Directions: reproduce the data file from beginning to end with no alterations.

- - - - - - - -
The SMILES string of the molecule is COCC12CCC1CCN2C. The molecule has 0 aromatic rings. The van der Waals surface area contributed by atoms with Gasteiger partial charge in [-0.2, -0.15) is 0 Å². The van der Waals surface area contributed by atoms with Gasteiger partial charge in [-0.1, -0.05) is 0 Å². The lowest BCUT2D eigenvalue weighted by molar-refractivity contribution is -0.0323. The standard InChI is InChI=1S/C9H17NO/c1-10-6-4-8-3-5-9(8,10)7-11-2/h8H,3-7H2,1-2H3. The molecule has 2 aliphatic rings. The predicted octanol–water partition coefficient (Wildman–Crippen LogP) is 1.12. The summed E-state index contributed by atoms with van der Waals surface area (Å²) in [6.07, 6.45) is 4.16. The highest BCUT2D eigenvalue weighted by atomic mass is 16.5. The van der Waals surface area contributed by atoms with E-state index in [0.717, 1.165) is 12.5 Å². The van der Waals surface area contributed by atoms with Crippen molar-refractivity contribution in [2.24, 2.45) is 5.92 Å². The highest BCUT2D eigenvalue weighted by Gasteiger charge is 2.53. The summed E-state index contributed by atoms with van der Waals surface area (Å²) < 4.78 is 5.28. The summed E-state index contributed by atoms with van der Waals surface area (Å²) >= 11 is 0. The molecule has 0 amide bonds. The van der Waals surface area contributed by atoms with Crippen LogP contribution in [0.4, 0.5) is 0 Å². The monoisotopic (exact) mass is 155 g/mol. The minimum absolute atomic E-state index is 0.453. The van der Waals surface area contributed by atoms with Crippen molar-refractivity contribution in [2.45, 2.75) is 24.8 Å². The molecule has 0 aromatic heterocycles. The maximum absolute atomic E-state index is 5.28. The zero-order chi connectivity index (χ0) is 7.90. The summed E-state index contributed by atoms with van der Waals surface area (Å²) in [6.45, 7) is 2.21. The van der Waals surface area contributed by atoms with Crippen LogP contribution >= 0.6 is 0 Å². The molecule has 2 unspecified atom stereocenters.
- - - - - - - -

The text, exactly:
The SMILES string of the molecule is COCC12CCC1CCN2C. The molecule has 0 aromatic rings. The van der Waals surface area contributed by atoms with Gasteiger partial charge in [-0.2, -0.15) is 0 Å². The van der Waals surface area contributed by atoms with Gasteiger partial charge in [-0.1, -0.05) is 0 Å². The lowest BCUT2D eigenvalue weighted by molar-refractivity contribution is -0.0323. The standard InChI is InChI=1S/C9H17NO/c1-10-6-4-8-3-5-9(8,10)7-11-2/h8H,3-7H2,1-2H3. The molecule has 2 aliphatic rings. The predicted octanol–water partition coefficient (Wildman–Crippen LogP) is 1.12. The summed E-state index contributed by atoms with van der Waals surface area (Å²) in [6.07, 6.45) is 4.16. The highest BCUT2D eigenvalue weighted by atomic mass is 16.5. The van der Waals surface area contributed by atoms with E-state index in [0.717, 1.165) is 12.5 Å². The van der Waals surface area contributed by atoms with Crippen molar-refractivity contribution in [2.24, 2.45) is 5.92 Å². The highest BCUT2D eigenvalue weighted by Gasteiger charge is 2.53. The summed E-state index contributed by atoms with van der Waals surface area (Å²) < 4.78 is 5.28. The summed E-state index contributed by atoms with van der Waals surface area (Å²) >= 11 is 0. The molecule has 0 amide bonds. The van der Waals surface area contributed by atoms with Crippen LogP contribution in [0.4, 0.5) is 0 Å². The monoisotopic (exact) mass is 155 g/mol. The minimum absolute atomic E-state index is 0.453. The van der Waals surface area contributed by atoms with Crippen molar-refractivity contribution in [2.45, 2.75) is 24.8 Å². The molecule has 0 aromatic heterocycles. The maximum absolute atomic E-state index is 5.28. The zero-order chi connectivity index (χ0) is 7.90. The summed E-state index contributed by atoms with van der Waals surface area (Å²) in [6.45, 7) is 2.21. The van der Waals surface area contributed by atoms with Crippen LogP contribution >= 0.6 is 0 Å². The molecule has 2 unspecified atom stereocenters.